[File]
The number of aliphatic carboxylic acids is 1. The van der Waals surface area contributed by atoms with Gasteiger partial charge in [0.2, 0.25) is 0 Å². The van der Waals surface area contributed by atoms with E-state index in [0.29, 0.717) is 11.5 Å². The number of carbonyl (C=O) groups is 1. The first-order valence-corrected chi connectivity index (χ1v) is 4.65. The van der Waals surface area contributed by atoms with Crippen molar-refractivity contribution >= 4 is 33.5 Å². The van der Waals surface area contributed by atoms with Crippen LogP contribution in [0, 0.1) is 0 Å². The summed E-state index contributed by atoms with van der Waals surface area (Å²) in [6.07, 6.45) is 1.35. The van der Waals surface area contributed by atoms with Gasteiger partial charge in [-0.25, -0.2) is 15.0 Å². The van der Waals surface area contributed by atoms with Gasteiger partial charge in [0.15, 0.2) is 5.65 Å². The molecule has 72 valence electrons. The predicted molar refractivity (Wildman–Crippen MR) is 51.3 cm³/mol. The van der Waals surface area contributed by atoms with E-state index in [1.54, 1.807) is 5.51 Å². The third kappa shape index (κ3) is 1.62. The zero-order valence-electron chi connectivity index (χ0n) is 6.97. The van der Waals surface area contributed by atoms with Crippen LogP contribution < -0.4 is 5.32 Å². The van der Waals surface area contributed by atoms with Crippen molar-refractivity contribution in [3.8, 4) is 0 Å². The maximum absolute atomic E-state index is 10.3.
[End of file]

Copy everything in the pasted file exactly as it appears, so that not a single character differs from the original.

The number of aliphatic carboxylic acids is 1. The van der Waals surface area contributed by atoms with Gasteiger partial charge in [0.2, 0.25) is 0 Å². The van der Waals surface area contributed by atoms with E-state index in [0.29, 0.717) is 11.5 Å². The number of carbonyl (C=O) groups is 1. The first-order valence-corrected chi connectivity index (χ1v) is 4.65. The van der Waals surface area contributed by atoms with Crippen molar-refractivity contribution >= 4 is 33.5 Å². The van der Waals surface area contributed by atoms with Crippen LogP contribution in [0, 0.1) is 0 Å². The summed E-state index contributed by atoms with van der Waals surface area (Å²) in [6.07, 6.45) is 1.35. The van der Waals surface area contributed by atoms with Gasteiger partial charge in [-0.25, -0.2) is 15.0 Å². The van der Waals surface area contributed by atoms with Gasteiger partial charge in [0.15, 0.2) is 5.65 Å². The molecule has 72 valence electrons. The predicted molar refractivity (Wildman–Crippen MR) is 51.3 cm³/mol. The van der Waals surface area contributed by atoms with E-state index in [1.54, 1.807) is 5.51 Å². The third kappa shape index (κ3) is 1.62. The zero-order valence-electron chi connectivity index (χ0n) is 6.97. The van der Waals surface area contributed by atoms with Crippen LogP contribution < -0.4 is 5.32 Å². The van der Waals surface area contributed by atoms with Crippen molar-refractivity contribution in [3.8, 4) is 0 Å². The maximum absolute atomic E-state index is 10.3.